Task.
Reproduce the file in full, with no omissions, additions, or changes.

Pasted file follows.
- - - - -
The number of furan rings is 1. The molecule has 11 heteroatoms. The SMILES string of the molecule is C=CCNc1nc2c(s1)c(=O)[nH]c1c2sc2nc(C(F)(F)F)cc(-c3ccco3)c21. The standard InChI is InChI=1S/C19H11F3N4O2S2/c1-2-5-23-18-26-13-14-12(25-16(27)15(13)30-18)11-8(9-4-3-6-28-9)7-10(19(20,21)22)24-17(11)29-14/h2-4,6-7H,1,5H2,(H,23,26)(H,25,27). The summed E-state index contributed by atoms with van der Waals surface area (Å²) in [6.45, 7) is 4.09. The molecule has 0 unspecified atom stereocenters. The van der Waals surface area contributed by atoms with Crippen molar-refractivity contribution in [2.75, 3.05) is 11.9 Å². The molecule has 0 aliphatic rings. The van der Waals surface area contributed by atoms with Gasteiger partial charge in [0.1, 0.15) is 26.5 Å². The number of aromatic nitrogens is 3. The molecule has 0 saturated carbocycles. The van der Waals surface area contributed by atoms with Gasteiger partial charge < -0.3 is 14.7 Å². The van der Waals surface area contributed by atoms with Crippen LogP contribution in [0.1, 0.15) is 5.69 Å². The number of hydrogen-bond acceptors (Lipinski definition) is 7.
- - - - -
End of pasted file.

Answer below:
The number of furan rings is 1. The molecule has 11 heteroatoms. The SMILES string of the molecule is C=CCNc1nc2c(s1)c(=O)[nH]c1c2sc2nc(C(F)(F)F)cc(-c3ccco3)c21. The standard InChI is InChI=1S/C19H11F3N4O2S2/c1-2-5-23-18-26-13-14-12(25-16(27)15(13)30-18)11-8(9-4-3-6-28-9)7-10(19(20,21)22)24-17(11)29-14/h2-4,6-7H,1,5H2,(H,23,26)(H,25,27). The summed E-state index contributed by atoms with van der Waals surface area (Å²) in [6.45, 7) is 4.09. The molecule has 0 unspecified atom stereocenters. The van der Waals surface area contributed by atoms with Crippen molar-refractivity contribution in [2.75, 3.05) is 11.9 Å². The molecule has 0 aliphatic rings. The van der Waals surface area contributed by atoms with Gasteiger partial charge in [0.1, 0.15) is 26.5 Å². The number of aromatic nitrogens is 3. The molecule has 0 saturated carbocycles. The van der Waals surface area contributed by atoms with Gasteiger partial charge < -0.3 is 14.7 Å². The van der Waals surface area contributed by atoms with Crippen LogP contribution in [0.1, 0.15) is 5.69 Å². The number of hydrogen-bond acceptors (Lipinski definition) is 7.